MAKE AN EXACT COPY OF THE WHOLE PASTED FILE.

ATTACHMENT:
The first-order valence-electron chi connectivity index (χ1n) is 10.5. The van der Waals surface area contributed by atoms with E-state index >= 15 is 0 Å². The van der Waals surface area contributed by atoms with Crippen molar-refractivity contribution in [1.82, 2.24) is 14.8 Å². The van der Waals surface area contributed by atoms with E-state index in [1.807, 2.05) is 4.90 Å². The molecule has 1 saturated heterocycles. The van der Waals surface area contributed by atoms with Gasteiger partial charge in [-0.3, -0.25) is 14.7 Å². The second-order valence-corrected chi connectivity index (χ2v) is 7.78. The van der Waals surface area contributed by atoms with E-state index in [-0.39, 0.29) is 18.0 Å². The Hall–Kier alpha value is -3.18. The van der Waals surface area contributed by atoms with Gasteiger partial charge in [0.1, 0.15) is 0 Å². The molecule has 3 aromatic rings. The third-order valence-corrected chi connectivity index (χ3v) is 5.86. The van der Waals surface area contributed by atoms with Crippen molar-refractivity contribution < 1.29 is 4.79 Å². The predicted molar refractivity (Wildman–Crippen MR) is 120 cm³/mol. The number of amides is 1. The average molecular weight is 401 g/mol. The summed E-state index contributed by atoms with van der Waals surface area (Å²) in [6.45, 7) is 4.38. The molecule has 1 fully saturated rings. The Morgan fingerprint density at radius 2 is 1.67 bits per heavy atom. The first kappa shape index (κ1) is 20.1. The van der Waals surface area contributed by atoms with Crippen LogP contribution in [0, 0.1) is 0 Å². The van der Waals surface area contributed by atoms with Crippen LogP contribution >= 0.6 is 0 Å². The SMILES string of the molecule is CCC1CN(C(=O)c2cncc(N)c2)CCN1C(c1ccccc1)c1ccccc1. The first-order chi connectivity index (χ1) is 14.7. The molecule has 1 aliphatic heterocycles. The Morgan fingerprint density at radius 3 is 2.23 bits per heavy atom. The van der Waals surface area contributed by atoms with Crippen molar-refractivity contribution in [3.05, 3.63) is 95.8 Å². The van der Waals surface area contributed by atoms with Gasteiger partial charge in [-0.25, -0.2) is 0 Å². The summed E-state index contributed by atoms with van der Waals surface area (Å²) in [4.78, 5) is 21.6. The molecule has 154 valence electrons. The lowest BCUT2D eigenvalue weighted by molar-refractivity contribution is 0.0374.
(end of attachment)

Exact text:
The first-order valence-electron chi connectivity index (χ1n) is 10.5. The van der Waals surface area contributed by atoms with E-state index >= 15 is 0 Å². The van der Waals surface area contributed by atoms with Crippen molar-refractivity contribution in [1.82, 2.24) is 14.8 Å². The van der Waals surface area contributed by atoms with E-state index in [1.807, 2.05) is 4.90 Å². The molecule has 1 saturated heterocycles. The van der Waals surface area contributed by atoms with Gasteiger partial charge in [-0.3, -0.25) is 14.7 Å². The second-order valence-corrected chi connectivity index (χ2v) is 7.78. The van der Waals surface area contributed by atoms with E-state index in [-0.39, 0.29) is 18.0 Å². The Hall–Kier alpha value is -3.18. The van der Waals surface area contributed by atoms with Gasteiger partial charge in [0.1, 0.15) is 0 Å². The molecule has 3 aromatic rings. The third-order valence-corrected chi connectivity index (χ3v) is 5.86. The van der Waals surface area contributed by atoms with Crippen molar-refractivity contribution < 1.29 is 4.79 Å². The predicted molar refractivity (Wildman–Crippen MR) is 120 cm³/mol. The number of amides is 1. The average molecular weight is 401 g/mol. The summed E-state index contributed by atoms with van der Waals surface area (Å²) in [6.45, 7) is 4.38. The molecule has 1 fully saturated rings. The Morgan fingerprint density at radius 2 is 1.67 bits per heavy atom. The first kappa shape index (κ1) is 20.1. The van der Waals surface area contributed by atoms with Crippen LogP contribution in [0, 0.1) is 0 Å². The van der Waals surface area contributed by atoms with Crippen LogP contribution >= 0.6 is 0 Å². The SMILES string of the molecule is CCC1CN(C(=O)c2cncc(N)c2)CCN1C(c1ccccc1)c1ccccc1. The first-order chi connectivity index (χ1) is 14.7. The molecule has 1 aliphatic heterocycles. The Morgan fingerprint density at radius 3 is 2.23 bits per heavy atom. The van der Waals surface area contributed by atoms with Crippen molar-refractivity contribution in [3.05, 3.63) is 95.8 Å². The van der Waals surface area contributed by atoms with Gasteiger partial charge in [-0.25, -0.2) is 0 Å². The summed E-state index contributed by atoms with van der Waals surface area (Å²) in [4.78, 5) is 21.6. The molecule has 154 valence electrons. The lowest BCUT2D eigenvalue weighted by molar-refractivity contribution is 0.0374.